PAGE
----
More Precious Than Rubies

Throughout history the roles of women have often been limited, even restrictive or demeaning.  But whenever I read Proverbs 31 I am reminded that God intended women to have great influence and to be able to exercise a broad variety of gifts and skills.  If an excellent wife is deemed more precious than rubies, this must be because her effect on her household is so powerful and greatly to be desired.  But the opposite is also true.  A foolish woman has a profoundly negative effect on her home.  Proverbs 14:1 says, “A wise woman builds her home, but a foolish woman tears it down with her own hands.”  

What does this say about the role of women?  In the most general sense, I believe Proverbs teaches that women are designed to influence their sphere of relationships, whether in the home as a wife and mother, in the community to which they belong, or among their network of friends and coworkers.  Women are geared to build up relationships and foster the bonds between people.  But with that power, they also have the ability to tear down relationships and create division.  Does the foolish woman realize she is tearing down her home with her own hands?  Maybe she does; maybe she doesn’t.

However, for the woman who recognizes her capacity to influence her family and community, Proverbs 31 provides a whole alphabet of characteristics to strive towards, lest any man or woman treat a woman’s role too lightly. (In the Hebrew, this passage is an acrostic poem, with each verse beginning with a Hebrew letter.)  Allow me to point out a few that inspire me:

1. She can be trusted to always have what is best for others, especially her husband, in mind (vv. 11-12). Rather than looking out for only herself, the godly woman focuses on others and does what’s best for those around her, even if it requires sacrifice on her part.  Those who depend on her know her to be trustworthy and unselfish.

2. She is diligent and hard-working, providing for those in her care (vv. 13-15).  Rather than avoiding responsibility, she takes initiative and makes the most of her resources to bring benefit to others, especially those who look to her leadership.

3. She sets goals for herself, always seeking to improve her circumstances (vv. 16-19).  Rather than accepting her circumstances as they are, she invests what she has so that she can produce more fruit and become a stronger person.  The godly woman is no weakling!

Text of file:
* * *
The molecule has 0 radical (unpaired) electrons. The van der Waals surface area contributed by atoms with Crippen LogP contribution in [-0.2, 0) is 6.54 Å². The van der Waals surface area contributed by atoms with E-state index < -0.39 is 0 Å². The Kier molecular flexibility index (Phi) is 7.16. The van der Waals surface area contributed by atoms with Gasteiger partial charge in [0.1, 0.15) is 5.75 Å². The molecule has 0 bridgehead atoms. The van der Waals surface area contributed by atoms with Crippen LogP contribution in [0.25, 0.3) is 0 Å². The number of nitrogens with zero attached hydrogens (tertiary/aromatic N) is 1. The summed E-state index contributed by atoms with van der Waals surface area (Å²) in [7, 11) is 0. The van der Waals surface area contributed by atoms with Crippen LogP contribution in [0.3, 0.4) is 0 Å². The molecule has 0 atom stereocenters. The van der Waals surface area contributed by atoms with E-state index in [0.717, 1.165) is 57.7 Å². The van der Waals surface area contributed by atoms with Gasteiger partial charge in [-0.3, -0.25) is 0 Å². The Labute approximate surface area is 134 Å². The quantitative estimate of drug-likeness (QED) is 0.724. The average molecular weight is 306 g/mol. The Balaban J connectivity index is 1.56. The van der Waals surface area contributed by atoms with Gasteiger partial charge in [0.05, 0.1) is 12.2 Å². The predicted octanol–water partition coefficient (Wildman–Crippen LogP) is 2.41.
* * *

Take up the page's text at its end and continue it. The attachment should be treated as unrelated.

4. She is generous to the needy, to her own household, and even to herself (vv. 20-22).  She may be frugal, but she isn’t stingy.  She shows compassion to the poor, yet doesn’t neglect her own family or her own needs.  She makes sure everyone is well taken care of in sunshine or rain.

5. Her good reputation brings honor to her family and credence to her words (vv. 23-27).  This is the kind of woman people want to do business with.  She is carefree because she fears the Lord.  When she speaks, she teaches others with her wisdom and kindness.

6. Her success is rooted not in charm or beauty, but the fact that she fears the Lord (aka wisdom) (vv. 24-31).  This woman is not praised for shallow or external traits, but because her whole household can testify to her wisdom and the blessings she brings to those around her.

Truly God has given women a position of great honor and strength, if we would only use our power for good, fearing the Lord rather than people.  And whether we are married or not, or whether we have children or not, every woman has been endowed with a unique ability to connect others, to build up her network of relationships, and to invest in the lives of those around her.  Women, whatever your past experience has been, don’t put limits on what God can do through you to bless others.  Men, take note of the precious value God has placed on women, and seek to know and learn from those women who fear the Lord.  They are indeed more precious than rubies.

Questions

1. What impact have godly women had on your life and how can you emulate them?

2. How does the Proverbs perspective on women compare with our culture’s messages about women?

3 comments

  1. Very nice teaching! I have to confess I only found this site after searching for images of rubies. Can I use yours? Is there someone else I need to request permission from? Let me know right away if you possibly can. (I went ahead and signed up for email updates. 🙂 )

    1. Thanks, Carolyn. I actually found the image from a Google Images search myself, so I’m not sure about requesting permission. Thanks for reading!

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